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In business, the return on investment (ROI) for your money is valued in terms of the ratio between your net profit and the cost of investment. A financial analyst quickly calculates this value which generally reflects success, failure and or progress on the part of an entrepreneur or investor.
The ROI for health and well-being, for entrepreneurs, investors and us all alike, is not as easily calculable. There is plenty of research in health and medicine that discusses how to improve health, regain health and sustain good health. A clear takeaway from the research on gratitude is that gratitude supports well-being in terms of physical, mental, emotional and social health, especially in the time of coronavirus. In other words, the ROI for well-being from expressing gratitude is particularly strong at this time.
What are the benefits of expressing gratitude? There are at least 4 perks of expressing gratitude that promote health and well-being.
1. Expressing gratitude strengthens our relationships
In a study demonstrating that gratitude strengthens relationships, the researchers write, “Relationships with others who are responsive to our whole self — our likes and dislikes, our needs and preferences — can help us get through difficult times and flourish in good times.”
Gratitude’s ability to strengthen relationships leads to strong support systems that boost overall well-being. The next time you think of a close friend, consider showcasing your gratitude for them!
2. Expressing gratitude improves our mental health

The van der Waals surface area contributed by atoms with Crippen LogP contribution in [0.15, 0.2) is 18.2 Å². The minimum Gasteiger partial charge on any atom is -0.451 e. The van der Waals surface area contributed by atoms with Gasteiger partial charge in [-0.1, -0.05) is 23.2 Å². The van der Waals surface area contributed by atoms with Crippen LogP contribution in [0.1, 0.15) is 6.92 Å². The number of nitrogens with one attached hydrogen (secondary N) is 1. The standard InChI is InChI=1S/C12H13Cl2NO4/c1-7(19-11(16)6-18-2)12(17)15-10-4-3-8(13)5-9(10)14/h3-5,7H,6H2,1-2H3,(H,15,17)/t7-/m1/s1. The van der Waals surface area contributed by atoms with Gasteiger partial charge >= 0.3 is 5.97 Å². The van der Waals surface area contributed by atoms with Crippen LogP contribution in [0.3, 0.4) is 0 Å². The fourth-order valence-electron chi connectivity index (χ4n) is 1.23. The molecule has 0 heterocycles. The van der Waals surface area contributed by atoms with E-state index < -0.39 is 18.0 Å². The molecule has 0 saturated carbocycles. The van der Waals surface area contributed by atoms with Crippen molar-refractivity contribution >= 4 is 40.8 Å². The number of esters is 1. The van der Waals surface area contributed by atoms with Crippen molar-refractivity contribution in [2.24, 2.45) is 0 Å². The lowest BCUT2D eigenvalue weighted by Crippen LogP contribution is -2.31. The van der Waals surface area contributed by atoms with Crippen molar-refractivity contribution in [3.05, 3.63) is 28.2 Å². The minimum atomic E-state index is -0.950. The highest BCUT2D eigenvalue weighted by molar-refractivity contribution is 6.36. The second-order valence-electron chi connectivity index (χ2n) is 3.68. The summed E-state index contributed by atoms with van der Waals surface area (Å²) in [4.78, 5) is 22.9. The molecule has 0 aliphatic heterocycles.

Gratitude has a positive impact on mental health, encouraging inspiration, motivation, wonder and satisfaction. Looking for a boost to get your days started? Expressing gratitude can help you feel inspired by scouring for things big and small to be grateful for. Inspiration, in turn, leads to motivation which can help reach your goals. Regularly feeling gratitude about nature and connection helps reignite our sense of awe.
3. Expressing gratitude helps relieve stress
Gratitude helps lower our levels of cortisol — a stress hormone — by about 23 percent, helping to prevent the health problems that stress can lead up to. What does that mean? You can help avert the negative consequences of stress including weight gain, anxiety, headaches, and even heart disease through mindfulness strategies such as a regular gratitude practice.
4. Expressing gratitude curbs anxiety
The ROI on expressing gratitude includes help with anxiety. A 2015 Italian study in Self and Identity showed that “being grateful renders individuals more prone to show kindness, comprehension, support, and compassion toward themselves when setbacks and frustrations occur.”
By promoting self-compassion and self-understanding, gratitude helps reduce unbeneficial self-talk. In turn, this alleviates anxiety, which 40 million American adults face.
The ROI for expressing gratitude is real and tangible. Try three strategies to get started on your gratitude practice:
1. Make a list of three things you are grateful for each day.
More specifically, pick out three different parts/things in each day that you can be grateful for and enjoy them. For example, you appreciate the peacefulness of the sun rising in the morning. Or you like taking your shower and feeling ready to start your day. These could be regular things you savor or something different each day.
2. Write a thank-you note to someone you care about
Share with a friend why he or she is so meaningful to you. Or, tell a loved one thank you for them just being who they are. It might feel awkward, but the bonds you strengthen will leave you feeling satisfied.
3. Write and share an uplifting and inspirational social media post
Post an uplifting quote about gratitude with your friends on social media. Or, you celebrate a friend or loved one’s birthday with a loving and heartfelt status post on a friendly and uplifting app or platform. Enjoy these moments.
By engaging in gratitude regularly, your ROI for well-being will be multiplied many times over. Your relationships and stress and anxiety levels will improve. Invest in gratitude today to see the dividends both now and later. Coronavirus may have us socially distanced, but our gratitude for living and each other can bring us closer together in meaningful ways.